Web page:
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Old 11-01-2013, 11:23 AM   #76
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HSAs can be used to pay LTCi premiums up to specified IRS limits.
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Old 11-01-2013, 11:35 AM   #77
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I've looked at them, but their $45 annual fee turned me off. There seems to be no way to avoid it, either, whether with a minimum balance or online statements.
As compared to whom?

All the other custodians that offer investment opportunities such as Chase, or HSA Bank with its Ameritrade account charge extra monthly fees for them on top of their bank account fees which add up. The JPMorgan and American Century mutual funds offered through chase have much higher expense ratios.
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Old 11-01-2013, 11:40 AM   #78
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I've not seen a (non-employer based) HSA account anywhere that didn't have high fees. If the intention is to leave the money invested and defer use to the future, HSA bank and HSA Adminstrators look like good options.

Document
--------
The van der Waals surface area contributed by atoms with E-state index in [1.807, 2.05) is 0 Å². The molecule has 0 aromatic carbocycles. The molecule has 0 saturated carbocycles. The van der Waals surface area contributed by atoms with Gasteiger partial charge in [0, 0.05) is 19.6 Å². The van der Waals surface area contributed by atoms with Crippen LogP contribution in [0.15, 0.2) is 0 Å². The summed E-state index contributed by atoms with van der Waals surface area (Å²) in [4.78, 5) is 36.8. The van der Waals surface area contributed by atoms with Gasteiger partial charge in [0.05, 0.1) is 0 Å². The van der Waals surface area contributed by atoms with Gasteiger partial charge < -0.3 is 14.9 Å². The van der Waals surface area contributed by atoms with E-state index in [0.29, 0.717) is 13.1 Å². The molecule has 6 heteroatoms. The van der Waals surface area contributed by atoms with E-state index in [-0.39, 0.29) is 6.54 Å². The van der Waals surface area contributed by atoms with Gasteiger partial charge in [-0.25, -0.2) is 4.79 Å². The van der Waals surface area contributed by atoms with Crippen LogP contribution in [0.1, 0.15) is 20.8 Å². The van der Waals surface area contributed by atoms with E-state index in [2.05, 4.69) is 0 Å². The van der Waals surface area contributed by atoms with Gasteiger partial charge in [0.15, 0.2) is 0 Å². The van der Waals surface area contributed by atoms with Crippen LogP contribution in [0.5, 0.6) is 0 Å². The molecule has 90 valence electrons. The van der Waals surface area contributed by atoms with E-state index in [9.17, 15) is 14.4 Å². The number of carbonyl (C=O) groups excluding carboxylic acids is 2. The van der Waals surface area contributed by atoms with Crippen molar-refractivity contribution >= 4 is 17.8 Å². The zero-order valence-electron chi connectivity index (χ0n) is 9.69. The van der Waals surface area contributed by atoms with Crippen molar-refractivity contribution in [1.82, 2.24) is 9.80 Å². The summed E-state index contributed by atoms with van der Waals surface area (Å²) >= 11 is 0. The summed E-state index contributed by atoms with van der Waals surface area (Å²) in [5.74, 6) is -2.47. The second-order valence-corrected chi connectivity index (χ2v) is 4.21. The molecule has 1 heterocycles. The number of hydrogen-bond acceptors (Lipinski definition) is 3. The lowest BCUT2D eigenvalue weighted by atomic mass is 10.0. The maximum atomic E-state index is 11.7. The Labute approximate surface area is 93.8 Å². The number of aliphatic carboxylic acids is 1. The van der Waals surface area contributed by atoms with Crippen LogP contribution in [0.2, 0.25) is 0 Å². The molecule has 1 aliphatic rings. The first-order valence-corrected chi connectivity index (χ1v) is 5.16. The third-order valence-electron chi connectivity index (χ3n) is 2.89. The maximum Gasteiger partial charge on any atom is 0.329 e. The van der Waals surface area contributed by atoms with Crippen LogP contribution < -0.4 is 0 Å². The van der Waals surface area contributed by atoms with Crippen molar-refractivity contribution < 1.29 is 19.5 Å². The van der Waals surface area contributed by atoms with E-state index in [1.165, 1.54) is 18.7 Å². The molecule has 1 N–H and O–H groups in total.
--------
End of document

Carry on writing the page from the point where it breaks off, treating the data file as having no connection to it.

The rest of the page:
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Old 11-01-2013, 11:59 AM   #79
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As compared to whom?

All the other custodians that offer investment opportunities such as Chase, or HSA Bank with its Ameritrade account charge extra monthly fees for them on top of their bank account fees which add up. The JPMorgan and American Century mutual funds offered through chase have much higher expense ratios.
HSAbank waives all the fees provided you keep a specified balance parked in the bank account. The required amount started out at $3K a few years ago, and has slowly crept up. Now they have put it on auto-pilot and tied it to the contribution limit itself! It is listed as the average of single and family HSA contribution limits. Very clever. It works out to about $5K/year of dead money with the zero interest rates at present. Any money above that, you can move to TD Ameritrade and invest.